Dover AFB youngsters learn about parents’ mission

DOVER — Children of airmen stationed at Dover Air Force Base got a rare chance to spend some time in their parent’s boots — and lots of other gear — for a day.

While they weren’t taking off and flying in mammoth C-5 Galaxy or C-17 III Globemaster cargo planes on Thursday morning, they were learning the ins-and-outs of what happens during a parent’s deployment at Dover AFB’s fifth annual KUDOS/TUDOS event.

Master Sgt. Latasha Lindsey, one of the organizers of the event, said this year’s event added a first-time visit to the flight line at the base, where the participants got to find out about their “mission” before inspecting a C-17 up close and then “coming home” to the USO Center.

The unique name of the event — KUDOS/TUDOS — stands for Kids/Teachers Understanding Deployment Operations. It’s hosted by the Airman and Family Readiness Center and the Youth Center on Dover AFB.

“This event gives the kids an opportunity to see what their parents go through when they’re getting prepared for a deployment,” Master Sgt. Lindsey said. “This year we decided to add a little flair and we’ve put in a C-17 static display.

“They’ll start with a deployment processing line, then they’ll go over to the aircraft to see how that works and they’ll have a good time, and then they’ll be in the USO ‘Welcome Home’ Center before we re-integrate them with their parents.”

While the kids’ experience was certainly a lot quicker than when a parent deploys, it did give them an understanding of what their parents go through when they have to deploy and leave loved ones behind.

Last year, more than 800 airmen from Dover AFB deployed across the world to areas in Europe, Africa, South West Asia, the Asian Pacific and the United States.

“It’s very important, just so they get a good understanding of what’s going on (during deployment) and we’re able to break it down into some basic terms about the process and where they’re going and what’s happening,” said First Lt. Evan Alban, one of the presenters in the deployment processing line.

“This is the first year that I’ve been involved in it and I absolutely support it. I think it’s a great idea. I’m actually a little jealous, too. They get to go check out a C-17 afterwards and I want to go check out a C-17.”

Col. Matthew Jones, the vice wing commander at Dover AFB, spoke to the three separate groups of children at their first stop after getting off their buses, at Building 515.

Col. Jones provided the 202 children, from kindergarten through the eighth grade, that participated in the program with a backdrop of what to expect when a parent gets deployed.

“A lot of times before mom and dad deploy, what happens is they may have a special day with you and then a special day with your brother, or something like that,” he said. “Then they say, ‘Goodbye,’ and sometimes dad cries and sometimes mom cries, because they’re all kind of sad, and then they go.

“Then you start to write them letters while they’re gone and maybe they write a letter back or send you some of your favorite snacks or something.”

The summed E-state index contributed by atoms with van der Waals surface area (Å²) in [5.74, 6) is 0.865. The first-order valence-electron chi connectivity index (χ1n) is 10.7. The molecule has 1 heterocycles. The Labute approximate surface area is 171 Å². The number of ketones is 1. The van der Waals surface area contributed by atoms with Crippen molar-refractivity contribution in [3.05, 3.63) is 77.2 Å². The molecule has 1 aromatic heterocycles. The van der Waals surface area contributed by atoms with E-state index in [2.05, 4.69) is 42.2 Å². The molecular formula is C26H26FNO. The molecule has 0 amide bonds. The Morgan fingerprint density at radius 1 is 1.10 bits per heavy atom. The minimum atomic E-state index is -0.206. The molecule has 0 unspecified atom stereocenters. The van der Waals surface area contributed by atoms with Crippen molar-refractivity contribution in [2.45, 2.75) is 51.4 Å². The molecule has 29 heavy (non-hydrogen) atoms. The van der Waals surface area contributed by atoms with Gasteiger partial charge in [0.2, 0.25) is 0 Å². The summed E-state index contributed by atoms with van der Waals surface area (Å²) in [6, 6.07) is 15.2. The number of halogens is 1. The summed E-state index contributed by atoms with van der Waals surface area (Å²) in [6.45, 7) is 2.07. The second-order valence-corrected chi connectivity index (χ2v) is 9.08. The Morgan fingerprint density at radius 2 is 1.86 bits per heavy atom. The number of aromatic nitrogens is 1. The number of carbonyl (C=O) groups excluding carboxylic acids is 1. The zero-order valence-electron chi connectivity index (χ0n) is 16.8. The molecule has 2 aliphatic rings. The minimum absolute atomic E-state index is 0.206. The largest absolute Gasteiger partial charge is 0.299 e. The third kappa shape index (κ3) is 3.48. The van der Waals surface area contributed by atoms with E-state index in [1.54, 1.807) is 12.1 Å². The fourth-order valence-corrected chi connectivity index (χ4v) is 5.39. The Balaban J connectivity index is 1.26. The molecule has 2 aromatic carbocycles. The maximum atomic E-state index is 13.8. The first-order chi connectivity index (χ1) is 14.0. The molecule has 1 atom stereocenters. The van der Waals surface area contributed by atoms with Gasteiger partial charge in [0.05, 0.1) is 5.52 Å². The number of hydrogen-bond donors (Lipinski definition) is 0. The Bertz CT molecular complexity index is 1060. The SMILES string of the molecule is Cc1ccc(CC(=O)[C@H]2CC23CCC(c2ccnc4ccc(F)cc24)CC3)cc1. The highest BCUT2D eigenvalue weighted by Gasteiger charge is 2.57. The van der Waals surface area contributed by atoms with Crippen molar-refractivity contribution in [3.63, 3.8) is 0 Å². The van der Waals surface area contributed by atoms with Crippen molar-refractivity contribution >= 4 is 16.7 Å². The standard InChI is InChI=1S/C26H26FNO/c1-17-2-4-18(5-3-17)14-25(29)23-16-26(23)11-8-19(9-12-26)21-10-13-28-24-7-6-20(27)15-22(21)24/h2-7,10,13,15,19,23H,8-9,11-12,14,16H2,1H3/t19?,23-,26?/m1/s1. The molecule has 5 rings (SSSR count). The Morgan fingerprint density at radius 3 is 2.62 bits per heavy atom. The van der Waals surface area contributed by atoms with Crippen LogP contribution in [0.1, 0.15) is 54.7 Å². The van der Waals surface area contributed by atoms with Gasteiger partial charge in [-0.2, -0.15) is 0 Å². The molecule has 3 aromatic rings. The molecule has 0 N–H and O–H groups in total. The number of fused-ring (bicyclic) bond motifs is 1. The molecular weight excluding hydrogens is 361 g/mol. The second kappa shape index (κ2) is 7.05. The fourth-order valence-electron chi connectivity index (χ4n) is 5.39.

Col. Jones added, “You don’t know what it’s like where they’re going and why they’re deployed. You miss them, and then the best part is when they come back and you have a party, maybe hold up a sign for them at the airport.

“That’s about all the deployment process you know, but today it will be you deploying.”

Col. Jones then told the children gathered in Building 515 that he went through what they were experiencing just a couple of weeks ago.

“We just practiced at Dover Air Force Base deploying two weeks ago,” he said. “Some of the stuff you’re going to do, some of the stuff you’re going to see, some of the gear you’re going to put on, I was wearing just a couple of weeks ago.

“Now you’re going to see what mom and dad go through.”

The KUDOS/TUDOS participants were told they were deploying to Kuwait. They were also told to not tell anyone of their plans and what to do or not do in the country they were about to deploy to.

Then it was back to the buses before boarding the C-17 that sat right next to the Dover AFB Air Traffic Control Tower.

Getting to tour the airplane, including a visit to the cockpit, was obviously the highlight of the day.

“My mom and dad both do the weather (meteorologists) at the base,” said 7-year-old Brianna Schepmoes. “My favorite part of the day was that I got to go on the airplane. That was fun.”

The day concluded when the event’s participants went back to the Youth Center, where they got to run an obstacle course, see military working dogs, try on flight gear, check out firetrucks, Humvees and other vehicles.

It takes a lot of work to put on a KUDOS/TUDOS event.

“It is a team of us,” Master Sgt. Lindsey said. “We couldn’t do it without our volunteers and we have about 85 volunteers for the entire day that’s going to be making sure that the kids don’t get lost.”

Second Lt. Katherine Sanner said the event is a powerful tool in helping children understand exactly what their parents’ jobs entail — sometimes having to say goodbye for extended periods of time.

“KUDOS gives Dover Air Force Base the opportunity to care for these airmen and their families,” she said. “If deployed airmen know their families are being taken care of and educated on deployments, then they can continue to provide rapid global mobility and execute the mission.”

 

Delaware State News staff writer Mike Finney can be reached at mfinney@newszap.com.

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